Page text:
The independent review commissioned by the Howard government nearly 20 years ago concluded that ‘going nuclear’ was economically viable but needed to be embraced with haste. That never happened, and since that time nuclear technology has been refined, as have safety standards. Equally, technologies regarding renewables have also significantly advanced. 

This is where the dividing lines in this debate will likely form. But with a twist. 

Team Dutton knows that cost-of-living pressures are at the forefront of voters’ minds. For the Coalition the challenge is to circle any and all political issues back to the dire state of the economy, blaming Labor’s mismanagement for circumstances becoming as bad as they are. 

It is at this point that the timing of the election comes back into view. 

Albanese wants to go to the polls early – towards the end of this year – if he believes he can win. Previously the PM promised to run a full-term, which would mean an election in 2025 sometime before May. 

But with expected cuts to interest rates later this year looking less likely, any delay risks enraging voters by the time the first half of next year roles around and there have still been no such cuts. Especially if unemployment rises, as predicted in the Budget, and the economy continues to stall. 

Some economists even think increases in interest rates could be on the cards if ‘sticky’ inflation doesn’t fall further. 

The income tax cuts starting on July 1 will see many Australians have more money to help with cost of living pressures when they receive their pay packets.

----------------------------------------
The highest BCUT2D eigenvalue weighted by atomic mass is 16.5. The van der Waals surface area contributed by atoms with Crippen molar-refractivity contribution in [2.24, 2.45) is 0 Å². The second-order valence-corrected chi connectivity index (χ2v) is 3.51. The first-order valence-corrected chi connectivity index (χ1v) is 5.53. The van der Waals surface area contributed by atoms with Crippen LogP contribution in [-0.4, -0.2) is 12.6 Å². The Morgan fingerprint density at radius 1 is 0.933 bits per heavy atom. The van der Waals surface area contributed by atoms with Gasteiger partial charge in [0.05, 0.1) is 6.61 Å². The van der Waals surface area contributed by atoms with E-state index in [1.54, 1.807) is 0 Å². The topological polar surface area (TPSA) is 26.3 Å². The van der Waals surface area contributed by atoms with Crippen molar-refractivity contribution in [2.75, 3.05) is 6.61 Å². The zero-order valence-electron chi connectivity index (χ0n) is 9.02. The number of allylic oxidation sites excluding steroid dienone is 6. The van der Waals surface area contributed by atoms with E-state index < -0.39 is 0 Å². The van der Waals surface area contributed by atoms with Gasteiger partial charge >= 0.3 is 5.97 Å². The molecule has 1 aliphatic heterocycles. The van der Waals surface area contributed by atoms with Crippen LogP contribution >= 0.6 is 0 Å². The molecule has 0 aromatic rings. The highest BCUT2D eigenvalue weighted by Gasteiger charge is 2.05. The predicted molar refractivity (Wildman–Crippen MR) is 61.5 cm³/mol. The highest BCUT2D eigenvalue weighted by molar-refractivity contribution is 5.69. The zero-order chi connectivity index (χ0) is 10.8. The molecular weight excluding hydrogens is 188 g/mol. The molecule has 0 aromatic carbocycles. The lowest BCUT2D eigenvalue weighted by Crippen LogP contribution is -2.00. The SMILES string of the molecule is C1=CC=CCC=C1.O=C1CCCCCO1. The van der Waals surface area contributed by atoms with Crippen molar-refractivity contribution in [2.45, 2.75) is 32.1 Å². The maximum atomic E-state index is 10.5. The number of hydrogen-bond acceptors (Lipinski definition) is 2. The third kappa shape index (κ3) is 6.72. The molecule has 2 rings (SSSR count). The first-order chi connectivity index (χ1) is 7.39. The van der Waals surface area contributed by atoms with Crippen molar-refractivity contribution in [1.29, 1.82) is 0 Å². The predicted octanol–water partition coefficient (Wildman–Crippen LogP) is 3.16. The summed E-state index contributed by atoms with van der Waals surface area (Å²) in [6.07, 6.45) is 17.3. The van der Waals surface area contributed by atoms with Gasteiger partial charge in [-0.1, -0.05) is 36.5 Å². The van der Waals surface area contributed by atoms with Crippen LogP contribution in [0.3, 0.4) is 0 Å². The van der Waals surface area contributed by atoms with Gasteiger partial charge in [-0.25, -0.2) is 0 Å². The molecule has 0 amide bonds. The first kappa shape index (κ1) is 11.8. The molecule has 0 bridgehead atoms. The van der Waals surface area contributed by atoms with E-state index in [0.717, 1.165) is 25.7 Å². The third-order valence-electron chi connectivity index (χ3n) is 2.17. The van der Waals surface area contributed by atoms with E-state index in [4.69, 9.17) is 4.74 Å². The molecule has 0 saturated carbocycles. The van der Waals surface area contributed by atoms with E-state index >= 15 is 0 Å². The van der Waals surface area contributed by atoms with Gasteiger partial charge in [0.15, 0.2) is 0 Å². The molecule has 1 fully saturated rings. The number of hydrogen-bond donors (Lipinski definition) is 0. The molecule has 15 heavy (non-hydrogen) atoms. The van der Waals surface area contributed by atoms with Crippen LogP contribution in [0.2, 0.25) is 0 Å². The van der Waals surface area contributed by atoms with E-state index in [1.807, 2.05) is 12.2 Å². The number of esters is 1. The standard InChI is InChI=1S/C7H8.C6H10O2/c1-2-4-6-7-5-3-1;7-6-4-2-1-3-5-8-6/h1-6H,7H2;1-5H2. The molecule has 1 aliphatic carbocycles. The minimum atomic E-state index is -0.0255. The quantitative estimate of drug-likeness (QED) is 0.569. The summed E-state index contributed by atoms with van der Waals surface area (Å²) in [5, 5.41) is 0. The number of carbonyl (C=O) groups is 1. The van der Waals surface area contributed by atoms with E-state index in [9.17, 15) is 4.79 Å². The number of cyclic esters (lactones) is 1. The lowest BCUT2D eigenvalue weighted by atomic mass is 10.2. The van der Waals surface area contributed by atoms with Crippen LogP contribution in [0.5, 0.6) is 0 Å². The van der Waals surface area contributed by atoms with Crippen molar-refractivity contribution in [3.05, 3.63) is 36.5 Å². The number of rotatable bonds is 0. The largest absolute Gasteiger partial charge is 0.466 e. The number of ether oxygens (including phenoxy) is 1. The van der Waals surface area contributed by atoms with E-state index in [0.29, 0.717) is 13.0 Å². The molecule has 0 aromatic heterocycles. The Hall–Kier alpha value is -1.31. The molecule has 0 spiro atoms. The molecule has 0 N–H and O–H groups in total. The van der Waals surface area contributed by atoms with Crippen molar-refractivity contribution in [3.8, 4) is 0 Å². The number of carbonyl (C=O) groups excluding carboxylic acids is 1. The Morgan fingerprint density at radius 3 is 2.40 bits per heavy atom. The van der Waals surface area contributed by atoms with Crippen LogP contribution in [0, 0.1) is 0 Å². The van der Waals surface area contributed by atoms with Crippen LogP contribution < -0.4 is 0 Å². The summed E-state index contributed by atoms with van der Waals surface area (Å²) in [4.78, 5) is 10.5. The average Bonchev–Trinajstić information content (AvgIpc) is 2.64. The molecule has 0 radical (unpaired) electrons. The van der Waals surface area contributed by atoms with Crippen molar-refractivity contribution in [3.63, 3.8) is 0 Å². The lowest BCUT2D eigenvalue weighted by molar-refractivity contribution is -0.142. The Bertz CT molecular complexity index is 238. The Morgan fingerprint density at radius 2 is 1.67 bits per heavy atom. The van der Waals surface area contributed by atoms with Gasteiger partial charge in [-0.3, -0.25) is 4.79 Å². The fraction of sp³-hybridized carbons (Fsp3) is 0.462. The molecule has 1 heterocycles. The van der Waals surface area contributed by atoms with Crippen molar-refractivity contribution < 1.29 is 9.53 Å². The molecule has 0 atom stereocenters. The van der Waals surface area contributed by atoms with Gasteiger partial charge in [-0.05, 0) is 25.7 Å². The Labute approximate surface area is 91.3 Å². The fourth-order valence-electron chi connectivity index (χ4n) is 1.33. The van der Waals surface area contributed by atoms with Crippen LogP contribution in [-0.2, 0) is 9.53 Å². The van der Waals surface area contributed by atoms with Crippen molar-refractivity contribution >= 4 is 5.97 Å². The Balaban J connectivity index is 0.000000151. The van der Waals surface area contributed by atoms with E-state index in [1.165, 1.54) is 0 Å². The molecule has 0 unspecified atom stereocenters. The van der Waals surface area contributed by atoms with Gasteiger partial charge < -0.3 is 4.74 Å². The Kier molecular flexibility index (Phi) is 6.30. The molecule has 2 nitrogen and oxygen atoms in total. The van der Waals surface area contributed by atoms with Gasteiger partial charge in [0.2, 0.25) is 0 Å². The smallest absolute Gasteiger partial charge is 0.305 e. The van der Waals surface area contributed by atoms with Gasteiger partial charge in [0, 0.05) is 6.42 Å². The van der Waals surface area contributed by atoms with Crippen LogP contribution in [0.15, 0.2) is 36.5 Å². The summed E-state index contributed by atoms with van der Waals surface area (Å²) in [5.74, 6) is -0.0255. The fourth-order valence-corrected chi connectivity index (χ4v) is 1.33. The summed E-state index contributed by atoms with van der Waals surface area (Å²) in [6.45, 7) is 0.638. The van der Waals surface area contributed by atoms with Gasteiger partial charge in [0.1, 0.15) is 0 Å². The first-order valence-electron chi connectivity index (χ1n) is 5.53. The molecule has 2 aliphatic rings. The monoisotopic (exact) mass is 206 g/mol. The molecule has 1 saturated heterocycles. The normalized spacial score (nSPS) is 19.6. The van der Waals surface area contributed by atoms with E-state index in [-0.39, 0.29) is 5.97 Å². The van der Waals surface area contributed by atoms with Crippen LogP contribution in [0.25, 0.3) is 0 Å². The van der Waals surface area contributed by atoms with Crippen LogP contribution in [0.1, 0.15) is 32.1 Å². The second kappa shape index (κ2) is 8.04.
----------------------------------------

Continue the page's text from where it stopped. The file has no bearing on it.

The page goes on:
But that extra money circulating in the economy could be inflationary, and will voters give Labor due credit for the tax cuts when they were initially legislated on the Coalition’s watch?

One Liberal strategist Daily Mail Australia spoke to declared that the so-called ‘climate wars’ headlines are a furphy. 

‘This election will be about people’s material concerns, not some airy-fairy target that doesn’t affect their daily lives,’ he argued. 

We may finally find out whether or not a Coalition failure to embrace climate change action framed as an ideological struggle damages it. Or if in these difficult cost-of-living times Australians are prepared to give a green light to going nuclear, writes Peter van Onselen

When economic times are tough, voters return to ‘core issues’ when deciding who to vote for. For the political left, and younger generations, climate change action is defined as a core issue, because it is billed as being about the survival of the planet. 

Election 2024 (or 2025) will test this proposition. We certainly are living through difficult economic times, as the per capita recession persists. 

We may finally find out whether or not a Coalition failure to embrace climate change action framed as an ideological struggle damages it. 

Or if in these difficult cost-of-living times Australians are prepared to give a green light to going nuclear, convinced by arguments that renewables alone are too expensive.